Students are exceedingly afraid of making mistakes. Three years ago, one of my six year old students anxiously cried, "I don't want to be the mistake girl!" while reviewing her math corrections. I was immediately stunned by her reaction - she was only a young girl, why did she already carry the heavy weight of failure?
Stanford professor of psychology, Carol Dweck, has offered valuable direction in my recent probing of this question through her experimentation of Attribution Theory, the study of a person's judgements on the causes of events and actions. In this experiment, Dweck assigned math problems to a group of elementary school children whom the school had identified as 'helpless', meaning that in the face of challenge, these kids lost their performance ability and sometimes would not recover it until days later. Half of the students were trained to attribute their mistakes to a lack of effort and were encouraged to continue trying. In other words, they did not label their errors as 'failures'. The results from these children revealed a growing ability of perseverance - they learned to persist in the face of failure, and eventually, to succeed. The other half of students however, did not receive such training and continued to approach each math problem under past pretenses. The results from this group of students showed no growth or improvement at all - in other words, they remained 'helpless.'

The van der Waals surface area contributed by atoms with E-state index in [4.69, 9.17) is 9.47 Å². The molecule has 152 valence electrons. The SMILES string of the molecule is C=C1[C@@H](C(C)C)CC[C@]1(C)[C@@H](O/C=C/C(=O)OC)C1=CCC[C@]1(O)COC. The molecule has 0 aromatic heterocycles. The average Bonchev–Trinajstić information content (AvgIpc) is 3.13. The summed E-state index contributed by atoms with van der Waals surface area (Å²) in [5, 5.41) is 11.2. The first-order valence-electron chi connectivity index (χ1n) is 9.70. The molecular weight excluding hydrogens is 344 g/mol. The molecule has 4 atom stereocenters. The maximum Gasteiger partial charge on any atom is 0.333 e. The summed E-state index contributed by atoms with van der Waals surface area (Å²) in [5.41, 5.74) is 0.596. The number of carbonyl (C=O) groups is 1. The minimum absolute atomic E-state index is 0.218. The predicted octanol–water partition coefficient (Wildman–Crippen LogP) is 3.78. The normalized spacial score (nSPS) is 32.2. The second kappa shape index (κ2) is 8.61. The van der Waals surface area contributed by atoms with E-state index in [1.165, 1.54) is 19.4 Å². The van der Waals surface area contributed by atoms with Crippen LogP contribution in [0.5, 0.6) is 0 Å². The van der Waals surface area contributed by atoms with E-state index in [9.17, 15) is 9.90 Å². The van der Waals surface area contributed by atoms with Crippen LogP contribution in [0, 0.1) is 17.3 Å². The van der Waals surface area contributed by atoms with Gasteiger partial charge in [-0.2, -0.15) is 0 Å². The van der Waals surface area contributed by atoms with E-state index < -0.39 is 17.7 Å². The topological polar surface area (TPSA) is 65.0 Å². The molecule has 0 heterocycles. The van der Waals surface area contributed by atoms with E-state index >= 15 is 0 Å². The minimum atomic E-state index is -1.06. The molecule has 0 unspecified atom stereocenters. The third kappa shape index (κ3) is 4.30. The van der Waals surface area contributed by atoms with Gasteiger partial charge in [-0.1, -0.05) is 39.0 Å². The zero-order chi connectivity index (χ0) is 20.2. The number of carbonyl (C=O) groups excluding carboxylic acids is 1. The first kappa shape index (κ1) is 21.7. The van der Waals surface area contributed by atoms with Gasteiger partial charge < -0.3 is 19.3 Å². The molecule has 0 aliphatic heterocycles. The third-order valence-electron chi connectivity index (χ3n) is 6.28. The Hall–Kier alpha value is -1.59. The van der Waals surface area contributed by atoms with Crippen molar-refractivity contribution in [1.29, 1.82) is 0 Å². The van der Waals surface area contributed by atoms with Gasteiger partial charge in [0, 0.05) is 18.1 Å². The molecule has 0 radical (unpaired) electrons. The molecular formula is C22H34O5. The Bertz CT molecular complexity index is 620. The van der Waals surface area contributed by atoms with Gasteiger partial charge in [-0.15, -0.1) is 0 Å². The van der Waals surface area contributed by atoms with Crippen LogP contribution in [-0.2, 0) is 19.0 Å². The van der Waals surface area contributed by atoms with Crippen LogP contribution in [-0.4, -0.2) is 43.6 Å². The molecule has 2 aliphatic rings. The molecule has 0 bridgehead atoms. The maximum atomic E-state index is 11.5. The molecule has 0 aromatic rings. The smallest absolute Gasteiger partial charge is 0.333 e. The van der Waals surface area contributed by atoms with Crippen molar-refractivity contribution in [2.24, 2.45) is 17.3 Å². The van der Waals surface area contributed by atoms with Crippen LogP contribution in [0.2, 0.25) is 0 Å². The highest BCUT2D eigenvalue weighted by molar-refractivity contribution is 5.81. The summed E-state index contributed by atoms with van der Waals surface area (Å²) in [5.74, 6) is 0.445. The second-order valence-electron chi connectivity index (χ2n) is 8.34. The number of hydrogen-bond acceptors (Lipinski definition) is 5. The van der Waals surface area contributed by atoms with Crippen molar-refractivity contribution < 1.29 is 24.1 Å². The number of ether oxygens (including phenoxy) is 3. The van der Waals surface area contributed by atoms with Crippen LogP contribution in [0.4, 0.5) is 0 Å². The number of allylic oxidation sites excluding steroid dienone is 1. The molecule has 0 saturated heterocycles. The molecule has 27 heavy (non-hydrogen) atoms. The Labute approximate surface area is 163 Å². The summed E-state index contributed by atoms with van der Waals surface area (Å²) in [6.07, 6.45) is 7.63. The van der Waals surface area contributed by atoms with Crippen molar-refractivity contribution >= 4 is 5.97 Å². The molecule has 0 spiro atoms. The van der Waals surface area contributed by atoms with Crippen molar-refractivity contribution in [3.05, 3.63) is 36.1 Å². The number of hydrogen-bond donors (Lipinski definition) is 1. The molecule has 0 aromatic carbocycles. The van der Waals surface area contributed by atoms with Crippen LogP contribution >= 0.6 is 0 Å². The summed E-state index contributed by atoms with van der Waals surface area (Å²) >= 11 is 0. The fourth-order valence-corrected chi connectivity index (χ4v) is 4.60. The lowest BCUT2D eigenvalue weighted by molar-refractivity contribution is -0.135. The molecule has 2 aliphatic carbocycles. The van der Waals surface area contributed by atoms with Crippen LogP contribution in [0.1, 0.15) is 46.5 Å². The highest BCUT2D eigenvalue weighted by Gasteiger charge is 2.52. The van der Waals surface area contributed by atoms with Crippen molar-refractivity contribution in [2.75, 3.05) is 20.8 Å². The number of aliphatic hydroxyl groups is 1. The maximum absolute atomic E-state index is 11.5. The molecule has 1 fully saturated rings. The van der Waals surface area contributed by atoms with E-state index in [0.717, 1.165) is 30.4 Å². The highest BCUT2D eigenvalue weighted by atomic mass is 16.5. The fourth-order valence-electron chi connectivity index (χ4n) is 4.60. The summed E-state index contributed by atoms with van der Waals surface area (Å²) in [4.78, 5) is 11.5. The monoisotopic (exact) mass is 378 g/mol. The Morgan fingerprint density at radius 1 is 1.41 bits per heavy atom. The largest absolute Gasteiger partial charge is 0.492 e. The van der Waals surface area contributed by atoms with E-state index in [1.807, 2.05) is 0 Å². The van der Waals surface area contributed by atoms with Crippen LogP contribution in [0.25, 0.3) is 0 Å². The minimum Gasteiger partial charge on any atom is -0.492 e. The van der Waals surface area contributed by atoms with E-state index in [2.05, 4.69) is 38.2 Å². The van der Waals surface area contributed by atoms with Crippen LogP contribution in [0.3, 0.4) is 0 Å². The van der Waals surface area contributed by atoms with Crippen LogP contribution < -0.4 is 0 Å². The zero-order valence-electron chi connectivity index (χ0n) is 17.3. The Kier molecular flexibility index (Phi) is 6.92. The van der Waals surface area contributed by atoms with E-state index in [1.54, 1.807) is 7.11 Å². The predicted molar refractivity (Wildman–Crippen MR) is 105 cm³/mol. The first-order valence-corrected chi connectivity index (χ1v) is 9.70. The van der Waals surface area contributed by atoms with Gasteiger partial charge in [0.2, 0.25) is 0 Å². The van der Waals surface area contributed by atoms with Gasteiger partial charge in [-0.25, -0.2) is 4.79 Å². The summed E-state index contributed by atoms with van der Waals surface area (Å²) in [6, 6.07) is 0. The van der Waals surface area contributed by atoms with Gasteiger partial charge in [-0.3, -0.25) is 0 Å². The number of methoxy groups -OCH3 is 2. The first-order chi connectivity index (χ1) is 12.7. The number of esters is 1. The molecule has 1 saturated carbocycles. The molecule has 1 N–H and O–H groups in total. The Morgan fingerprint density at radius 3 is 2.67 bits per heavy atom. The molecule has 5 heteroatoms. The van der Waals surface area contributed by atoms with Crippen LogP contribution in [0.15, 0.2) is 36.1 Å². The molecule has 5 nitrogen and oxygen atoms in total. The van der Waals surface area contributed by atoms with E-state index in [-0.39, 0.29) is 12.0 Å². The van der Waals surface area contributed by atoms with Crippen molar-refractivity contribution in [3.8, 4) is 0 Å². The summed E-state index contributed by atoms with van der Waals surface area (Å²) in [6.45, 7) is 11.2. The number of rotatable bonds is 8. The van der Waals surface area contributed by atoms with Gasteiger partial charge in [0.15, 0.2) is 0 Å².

From this, Dweck concluded that, "Failure is information—we label it failure, but it’s more like, ‘This didn’t work, I’m a problem solver, and I’ll try something else.' Therefore, according to Attribution Theory, children believe they are failing when their efforts receive negative responses from others.
From a very young age, we are taught that failure is bad and is something to be avoided at all costs. We are also led to believe that failure deems us incapable or 'stupid.' Thus, it should come as no surprise that my 6-year old student was already so afraid to fail. Depending on our perspective, failure can stifle our progress or it can serve as the vehicle that drives us towards success.
So, how can we cultivate a positive approach to failure in schools?
One idea I have is to create a course that teaches students to persevere in the face of challenge and encourage mistake-making and problem solving as a way to accomplish goals. The class will provide students with purposefully challenging (but not impossible) tasks for their grade level, such as piecing together a complex puzzle under time constraints or assembling small units of furniture by a referring to a visual handbook. These challenging tasks are meant to ensure that students do not succeed upon first try. The objective is to allow students to fail, both individually and in groups, and encourage them to openly discuss their mistakes and brainstorm new strategies to accomplish the task at hand. As students persevere and eventually meet their goal, the class will facilitate conversations that enable students to realize that their ability is not fixed, but rather can change through diligent practice and teamwork. Through these reflections, students can move towards a belief that failure is a natural and constant consequence of attempting new challenges. And most importantly, students will learn to recognize that failure is a valuable opportunity for learning and growth.
When we learn how to fail, we learn how to succeed.